Getting out and about during a pandemic
By David Zurfluh
July is upon us, and cooped up people are ready to bust out of their lockdown situations and re-enter their former lives before the novel coronavirus (COVID-19) pandemic.
While healthy, young people seem to be growing less fearful and worried about the virus, the opposite is true about the spinal-cord injury and disease (SCI/D) population until a vaccine becomes available. We will need to be aware of the risks and dangers of COVID-19 and adjust on the fly, as our local areas and the world slowly or rapidly open more.
Remember, our SCI/D population will not mirror the general population as it opens again. Our compromised lungs and other health issues will cause our population’s opening to lag behind, quite possibly until we can get vaccinated.
Think of people with asthma who are warned to stay indoors on a high-pollution day. Our population may have to do the same as COVID-19 flares up and the need for personal protective equipment (PPE) such as face masks, gloves and alcohol wipes carries on for the foreseeable future.
There’s one area during the last several months of this pandemic that gives me concern for SCI/D veterans — the hyperfocus on the virus and the slow reopening of outpatient and elective care within Department of Veterans Affairs (VA) hospitals.
I fear health screenings for cancer, heart disease and other serious health issues that would have been caught during annual exams or other outpatient visits may have been overlooked during this shutdown. Pressure sores and infections may have worsened, too, and there may be some confusion about what to do.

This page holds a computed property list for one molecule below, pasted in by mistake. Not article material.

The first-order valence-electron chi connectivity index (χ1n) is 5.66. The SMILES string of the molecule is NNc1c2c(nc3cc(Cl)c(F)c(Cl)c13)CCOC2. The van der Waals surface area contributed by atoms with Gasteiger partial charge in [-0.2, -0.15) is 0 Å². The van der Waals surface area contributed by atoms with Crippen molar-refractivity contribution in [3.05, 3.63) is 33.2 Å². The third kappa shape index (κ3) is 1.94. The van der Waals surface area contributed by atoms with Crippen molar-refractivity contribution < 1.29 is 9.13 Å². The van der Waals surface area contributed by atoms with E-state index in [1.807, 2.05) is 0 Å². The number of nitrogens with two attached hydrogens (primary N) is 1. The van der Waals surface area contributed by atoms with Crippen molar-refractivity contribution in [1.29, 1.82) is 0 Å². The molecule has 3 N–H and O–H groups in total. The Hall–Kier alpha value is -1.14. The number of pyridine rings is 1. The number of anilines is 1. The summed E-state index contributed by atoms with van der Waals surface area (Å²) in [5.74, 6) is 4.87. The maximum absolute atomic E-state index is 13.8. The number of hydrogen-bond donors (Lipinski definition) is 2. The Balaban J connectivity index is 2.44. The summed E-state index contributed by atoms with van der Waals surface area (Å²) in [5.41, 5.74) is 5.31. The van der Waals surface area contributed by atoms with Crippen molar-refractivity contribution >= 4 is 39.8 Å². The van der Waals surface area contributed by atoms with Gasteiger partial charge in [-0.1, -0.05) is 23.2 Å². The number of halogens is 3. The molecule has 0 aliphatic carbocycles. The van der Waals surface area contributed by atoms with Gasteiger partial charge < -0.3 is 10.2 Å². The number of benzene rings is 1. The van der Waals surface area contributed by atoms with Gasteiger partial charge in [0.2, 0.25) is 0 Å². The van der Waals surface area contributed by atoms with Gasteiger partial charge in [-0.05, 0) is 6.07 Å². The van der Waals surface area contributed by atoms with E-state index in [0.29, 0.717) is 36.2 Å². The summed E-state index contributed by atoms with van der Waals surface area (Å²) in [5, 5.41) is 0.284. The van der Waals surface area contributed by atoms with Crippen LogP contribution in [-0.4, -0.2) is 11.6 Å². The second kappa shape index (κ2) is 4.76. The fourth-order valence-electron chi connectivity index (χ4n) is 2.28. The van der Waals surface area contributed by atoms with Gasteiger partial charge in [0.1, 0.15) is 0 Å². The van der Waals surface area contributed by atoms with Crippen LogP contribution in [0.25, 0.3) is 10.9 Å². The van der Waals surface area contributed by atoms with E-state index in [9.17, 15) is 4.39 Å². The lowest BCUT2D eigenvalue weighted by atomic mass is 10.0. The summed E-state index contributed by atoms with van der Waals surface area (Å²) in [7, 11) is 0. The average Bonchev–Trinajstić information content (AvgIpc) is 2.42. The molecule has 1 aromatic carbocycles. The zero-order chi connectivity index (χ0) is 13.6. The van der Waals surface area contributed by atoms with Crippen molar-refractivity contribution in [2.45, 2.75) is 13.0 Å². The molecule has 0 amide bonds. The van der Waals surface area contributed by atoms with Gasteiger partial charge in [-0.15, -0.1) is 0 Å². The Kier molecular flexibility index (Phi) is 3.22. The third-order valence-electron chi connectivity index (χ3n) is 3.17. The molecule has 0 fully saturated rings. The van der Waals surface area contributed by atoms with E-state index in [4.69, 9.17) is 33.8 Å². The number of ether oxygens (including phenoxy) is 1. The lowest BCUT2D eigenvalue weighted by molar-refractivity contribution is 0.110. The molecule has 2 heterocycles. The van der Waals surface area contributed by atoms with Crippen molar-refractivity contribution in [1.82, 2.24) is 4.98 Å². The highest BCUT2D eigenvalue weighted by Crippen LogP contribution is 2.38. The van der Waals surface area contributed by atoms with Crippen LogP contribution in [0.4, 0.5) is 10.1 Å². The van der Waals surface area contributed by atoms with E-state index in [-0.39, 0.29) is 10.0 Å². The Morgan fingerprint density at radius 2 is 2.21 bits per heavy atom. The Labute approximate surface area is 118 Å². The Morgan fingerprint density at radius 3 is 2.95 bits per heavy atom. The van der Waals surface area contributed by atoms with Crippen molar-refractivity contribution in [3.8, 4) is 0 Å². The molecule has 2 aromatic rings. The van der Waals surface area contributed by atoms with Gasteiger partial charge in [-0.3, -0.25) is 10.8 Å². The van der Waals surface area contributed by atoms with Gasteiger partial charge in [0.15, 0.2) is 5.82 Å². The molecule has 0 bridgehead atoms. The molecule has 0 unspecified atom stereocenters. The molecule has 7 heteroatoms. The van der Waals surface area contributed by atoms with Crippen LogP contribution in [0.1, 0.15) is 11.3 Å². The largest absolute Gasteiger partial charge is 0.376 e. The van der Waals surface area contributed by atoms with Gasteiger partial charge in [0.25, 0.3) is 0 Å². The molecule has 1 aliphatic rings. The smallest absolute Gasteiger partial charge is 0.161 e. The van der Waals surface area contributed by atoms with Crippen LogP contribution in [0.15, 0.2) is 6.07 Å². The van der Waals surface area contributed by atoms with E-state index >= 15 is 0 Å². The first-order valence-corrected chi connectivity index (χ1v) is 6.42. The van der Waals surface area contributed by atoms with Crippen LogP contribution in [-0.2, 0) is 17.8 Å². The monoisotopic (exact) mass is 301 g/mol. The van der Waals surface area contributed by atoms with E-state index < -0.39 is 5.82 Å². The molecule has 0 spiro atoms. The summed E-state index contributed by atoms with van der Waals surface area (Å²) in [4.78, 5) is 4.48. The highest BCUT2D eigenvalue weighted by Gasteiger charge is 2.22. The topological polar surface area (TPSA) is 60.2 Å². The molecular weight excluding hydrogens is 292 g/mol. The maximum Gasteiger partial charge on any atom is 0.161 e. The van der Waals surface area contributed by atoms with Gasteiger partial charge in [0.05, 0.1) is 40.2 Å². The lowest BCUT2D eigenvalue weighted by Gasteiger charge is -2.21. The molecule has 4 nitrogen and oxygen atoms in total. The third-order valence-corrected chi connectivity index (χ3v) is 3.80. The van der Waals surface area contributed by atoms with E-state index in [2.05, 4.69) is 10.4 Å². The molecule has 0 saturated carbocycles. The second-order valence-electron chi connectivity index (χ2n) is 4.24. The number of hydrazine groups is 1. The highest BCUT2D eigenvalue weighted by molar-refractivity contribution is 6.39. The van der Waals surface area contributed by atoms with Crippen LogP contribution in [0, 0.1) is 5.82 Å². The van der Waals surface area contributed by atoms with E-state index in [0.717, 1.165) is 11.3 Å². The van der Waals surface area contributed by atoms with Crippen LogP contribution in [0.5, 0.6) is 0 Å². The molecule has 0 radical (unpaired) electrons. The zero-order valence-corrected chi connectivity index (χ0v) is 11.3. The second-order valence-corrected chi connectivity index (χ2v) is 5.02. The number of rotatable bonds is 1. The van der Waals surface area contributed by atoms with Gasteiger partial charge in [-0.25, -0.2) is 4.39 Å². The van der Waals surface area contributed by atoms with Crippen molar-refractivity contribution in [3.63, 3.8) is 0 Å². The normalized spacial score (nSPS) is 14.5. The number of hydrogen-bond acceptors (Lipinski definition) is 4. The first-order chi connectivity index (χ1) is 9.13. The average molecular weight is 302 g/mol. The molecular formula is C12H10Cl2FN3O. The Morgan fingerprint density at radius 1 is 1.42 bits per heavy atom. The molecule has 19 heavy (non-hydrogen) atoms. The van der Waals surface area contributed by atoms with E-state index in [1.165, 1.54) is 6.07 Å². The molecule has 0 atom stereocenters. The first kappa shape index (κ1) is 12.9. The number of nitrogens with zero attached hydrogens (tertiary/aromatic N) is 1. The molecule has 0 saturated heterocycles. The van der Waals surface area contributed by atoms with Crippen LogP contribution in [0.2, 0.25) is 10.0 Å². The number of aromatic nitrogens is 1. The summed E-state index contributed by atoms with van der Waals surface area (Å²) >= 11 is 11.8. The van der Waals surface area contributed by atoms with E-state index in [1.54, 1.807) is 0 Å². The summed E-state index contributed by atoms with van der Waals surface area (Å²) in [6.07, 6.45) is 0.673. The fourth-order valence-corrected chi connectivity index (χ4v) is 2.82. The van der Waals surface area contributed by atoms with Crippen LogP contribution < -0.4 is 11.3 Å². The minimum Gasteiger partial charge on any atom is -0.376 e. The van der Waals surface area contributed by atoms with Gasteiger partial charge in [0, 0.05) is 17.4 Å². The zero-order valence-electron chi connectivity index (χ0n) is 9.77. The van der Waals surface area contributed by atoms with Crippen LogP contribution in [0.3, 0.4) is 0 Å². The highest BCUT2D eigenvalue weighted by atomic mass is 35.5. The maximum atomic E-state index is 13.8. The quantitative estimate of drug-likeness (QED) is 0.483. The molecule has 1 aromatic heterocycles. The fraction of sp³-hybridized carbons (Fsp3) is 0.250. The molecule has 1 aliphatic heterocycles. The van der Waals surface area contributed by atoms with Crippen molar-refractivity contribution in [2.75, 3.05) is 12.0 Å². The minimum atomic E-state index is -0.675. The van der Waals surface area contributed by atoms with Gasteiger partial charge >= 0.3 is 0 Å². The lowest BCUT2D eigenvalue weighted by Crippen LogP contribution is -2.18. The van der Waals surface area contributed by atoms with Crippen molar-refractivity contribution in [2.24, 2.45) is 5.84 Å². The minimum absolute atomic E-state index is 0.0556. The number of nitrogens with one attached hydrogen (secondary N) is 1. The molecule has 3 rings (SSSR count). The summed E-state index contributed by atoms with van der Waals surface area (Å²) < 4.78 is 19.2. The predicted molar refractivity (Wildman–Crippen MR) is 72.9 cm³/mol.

I can’t stress enough that if you have a serious health issue, don’t wait for the VA to reopen. Be your best advocate and demand to be seen somewhere, if not at a VA medical center. Make that call to your health care provider. Be adamant about your needs and work with your Paralyzed Veterans of America national service officer. Again, be your own best advocate for your health care needs in these uncertain times.
If you don’t have a plan for COVID-19, I suggest you make one now in case you, a family member or caregiver contracts the virus or even another illness. Make sure all involved understand what to do in that event. If you rely on caregivers, make sure a backup plan is in the works and understood by all involved.
Make sure you have enough PPE for everyone involved in your life and care. A vaccine is on the horizon, but we must remain vigilant until it becomes available to us.
I will end with three things I tell members, staff and the public when talking in webinars, meetings or to groups during this COVID-19 pandemic we are all in:
1) Think safety first
2) Know your surroundings
3) Make smart and safe decisions